Making Unique Observations in a Very Cluttered World

Saturday, 26 January 2013

GOOGLE Earth exposes NKorea's secret prison camps... -

GOOGLE Earth exposes NKorea's secret prison camps... - 

Human rights activists are turning to Google Earth to identify the vast network of prison camps that dot the North Korean countryside and hold as many as 200,000 people deemed hostile to the regime.

Rights groups are pushing the United Nations high commissioner for human rights to open an international investigation into Pyongyang's "deplorable" record on its citizens' rights, including a system of political prisons that has operated for more than 50 years.
Pyongyang insists that the camps do not exist and are merely foreign propaganda, but the advent of high-resolution, free images from outer space has disproved that claim.
On January 18, the North Korean Economy Watch website announced that a new camp had been identified alongside an existing detention facility in Kaechon, South Pyongan Province.
Using newly provided Google Earth images, analyst Curtis Melvin was able to conclude that the new camp sits alongside Camp 14 and has a perimeter fence that stretches nearly 13 miles.
The facility was built since the last images of the site were released, in December 2006.

The fence has two checkpoints and six guard posts, while a number of accommodation units and office buildings are also clearly visible. A coal mine within the fence does not appear to be operational, Melvin concluded.
Very few North Koreans have managed to escape from prison camps and to freedom outside the country's borders, but those who have tell of terrible suffering.
Inmates - who can be imprisoned for life, along with three generations of their families, for anything deemed to be critical of the regime - are forced to survive by eating rats and picking corn kernels out of animal waste.


Rabbits Wreaking Havoc On Cars At Denver International Airport (DIA) -

Rabbits Wreaking Havoc On Cars At Denver International Airport (DIA) - 

Travelers have a warning for drivers who park their cars near Denver International Airport (DIA). Rabbits are chewing the wires under many cars costing owners a lot of money. The rabbits get in and chew the brake lines, the clutch lines and other wiring. Local car repair shops estimates they can do thousands of dollars in damage.

“When I had the trouble with the oil light coming on, the dealer told me the wires that controlled the air conditioning were chewed,” said Ken Blum, one car owner who knows all about the not so funny bunny business at DIA.

Blum has had to have repairs done on his car twice due to rabbit damage and he estimates the cost at approximately $700.

“I saw no signs…nothing to tell me, ‘Hey, beware’,” Blum told CBS4. “My insurance didn’t cover it, the manufacturer didn’t cover it.”

This isn’t a new problem at the airport. CBS4 first started covering hungry hares in 1999. They were munching on the wires of de-icing equipment. Now it seems they’ve moved to the outlying parking lots.

CBS4 contacted airport officials about the problem. They said that only a small percentage of the people who park out there ever complain of rabbit caused car problems. They also told CBS4 that United States Department of Agriculture Wildlife Services agents patrol the parking lots and remove rabbits when they see them.


The DNA gun that can invisibly tag criminals for weeks after a riot -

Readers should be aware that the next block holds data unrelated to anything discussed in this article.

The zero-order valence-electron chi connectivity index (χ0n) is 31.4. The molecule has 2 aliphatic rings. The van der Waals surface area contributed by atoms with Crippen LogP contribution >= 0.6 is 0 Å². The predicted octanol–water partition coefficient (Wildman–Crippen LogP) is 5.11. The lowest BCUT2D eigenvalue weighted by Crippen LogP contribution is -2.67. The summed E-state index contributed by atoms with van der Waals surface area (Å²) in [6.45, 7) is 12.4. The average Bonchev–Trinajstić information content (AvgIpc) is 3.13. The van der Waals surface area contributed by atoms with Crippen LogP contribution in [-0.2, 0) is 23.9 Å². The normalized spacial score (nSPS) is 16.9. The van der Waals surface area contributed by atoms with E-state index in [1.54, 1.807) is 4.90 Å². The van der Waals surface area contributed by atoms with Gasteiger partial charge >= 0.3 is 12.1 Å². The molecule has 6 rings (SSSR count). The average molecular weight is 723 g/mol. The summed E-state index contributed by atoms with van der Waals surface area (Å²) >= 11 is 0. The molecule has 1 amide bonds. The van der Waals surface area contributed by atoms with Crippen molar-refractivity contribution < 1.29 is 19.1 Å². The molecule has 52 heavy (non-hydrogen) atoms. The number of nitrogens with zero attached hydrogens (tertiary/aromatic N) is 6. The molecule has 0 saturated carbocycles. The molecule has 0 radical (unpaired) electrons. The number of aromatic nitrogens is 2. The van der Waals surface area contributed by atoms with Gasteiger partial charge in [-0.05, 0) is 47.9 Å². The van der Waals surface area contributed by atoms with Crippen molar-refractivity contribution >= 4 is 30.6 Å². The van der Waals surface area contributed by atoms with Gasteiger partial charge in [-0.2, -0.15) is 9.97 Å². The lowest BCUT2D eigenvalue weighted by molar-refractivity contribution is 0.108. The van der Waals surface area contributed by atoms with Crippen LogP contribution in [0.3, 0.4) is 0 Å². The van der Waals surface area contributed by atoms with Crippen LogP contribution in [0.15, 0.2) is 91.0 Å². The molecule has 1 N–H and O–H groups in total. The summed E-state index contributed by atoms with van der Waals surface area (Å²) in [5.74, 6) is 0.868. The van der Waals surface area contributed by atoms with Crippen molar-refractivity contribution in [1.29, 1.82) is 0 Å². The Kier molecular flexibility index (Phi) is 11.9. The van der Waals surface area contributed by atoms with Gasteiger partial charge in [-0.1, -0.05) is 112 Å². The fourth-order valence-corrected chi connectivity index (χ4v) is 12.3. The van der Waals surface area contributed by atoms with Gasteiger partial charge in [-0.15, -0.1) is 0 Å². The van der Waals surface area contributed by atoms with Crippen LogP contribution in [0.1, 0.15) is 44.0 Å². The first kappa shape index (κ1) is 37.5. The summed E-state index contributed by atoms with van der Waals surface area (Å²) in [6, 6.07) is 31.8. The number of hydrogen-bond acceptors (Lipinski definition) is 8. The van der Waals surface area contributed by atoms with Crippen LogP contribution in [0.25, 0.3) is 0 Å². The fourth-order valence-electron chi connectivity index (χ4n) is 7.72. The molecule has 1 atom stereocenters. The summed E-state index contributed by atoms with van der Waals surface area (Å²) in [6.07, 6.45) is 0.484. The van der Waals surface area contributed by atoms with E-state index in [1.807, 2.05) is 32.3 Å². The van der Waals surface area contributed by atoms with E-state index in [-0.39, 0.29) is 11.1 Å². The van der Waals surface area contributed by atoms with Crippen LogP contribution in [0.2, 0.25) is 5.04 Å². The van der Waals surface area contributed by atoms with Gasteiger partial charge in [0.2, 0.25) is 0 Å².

The DNA gun that can invisibly tag criminals for weeks after a riot - 

British firm behind the gun in talks with several UK police forces
DNA pellets can tag clothes and penetrate through to skin - staying there for weeks
Allows police can tag troublemakers during riots 
Officers can then use the trace to place suspects at the scene of a crime using UV readers or sniffer dogs to find those tagged

It may look more like a high tech water pistol or something out of a sci-fi film than the latest weapon in the fight against crime.
But an innovative new tagging system using a gun and DNA pellets could make it easier for police to mark the cards of even the most volatile criminal.
Unlike a taser or gun that fires real bullets, the weapon won't hurt a suspect or render them incapacitated so that officers can pounce.

Instead, it will enable police to stay at a safe distance during trouble and identify criminals and arrest criminals days or even weeks after an incident. 
The High Velocity DNA Tagging System, designed for use by police forces and the military by Kent-based firm Selectamark, fires small soft green pellets containing the transparent material at a target from as far away as 40 metres.
Each pellet, which weighs less than a gram and is effectively like a paintball, contains a unique DNA code which could remain on the target for weeks.

Read more: 

Gatorade pulls ingredient linked to reproductive and behavioral problems -

Gatorade pulls ingredient linked to reproductive and behavioral problems - 

Brominated vegetable oil, a synthetic chemical that has been patented in Europe as a flame retardant, will no longer double as an ingredient in Gatorade sports drinks.

Molly Carter, a spokeswoman for Gatorade owner PepsiCo Inc., said the company has been considering the move for more than a year, working on a way to take out the ingredient without affecting the flavor of the drink.

A recent petition on Change.org to drop the chemical – which has more than 200,000 supporters – did not inspire the decision, Carter said, though she acknowledged that consumer feedback was the main impetus.

In the petition, posted by Sarah Kavanagh of Hattiesburg, Miss., “BVO” is described as banned in Japan and the European Union.

The effort quotes a Scientific American article suggesting that “BVO could be building up in human tissues” and that studies on mice have shown “reproductive and behavioral problems” linked to large doses of the chemical.

Read more -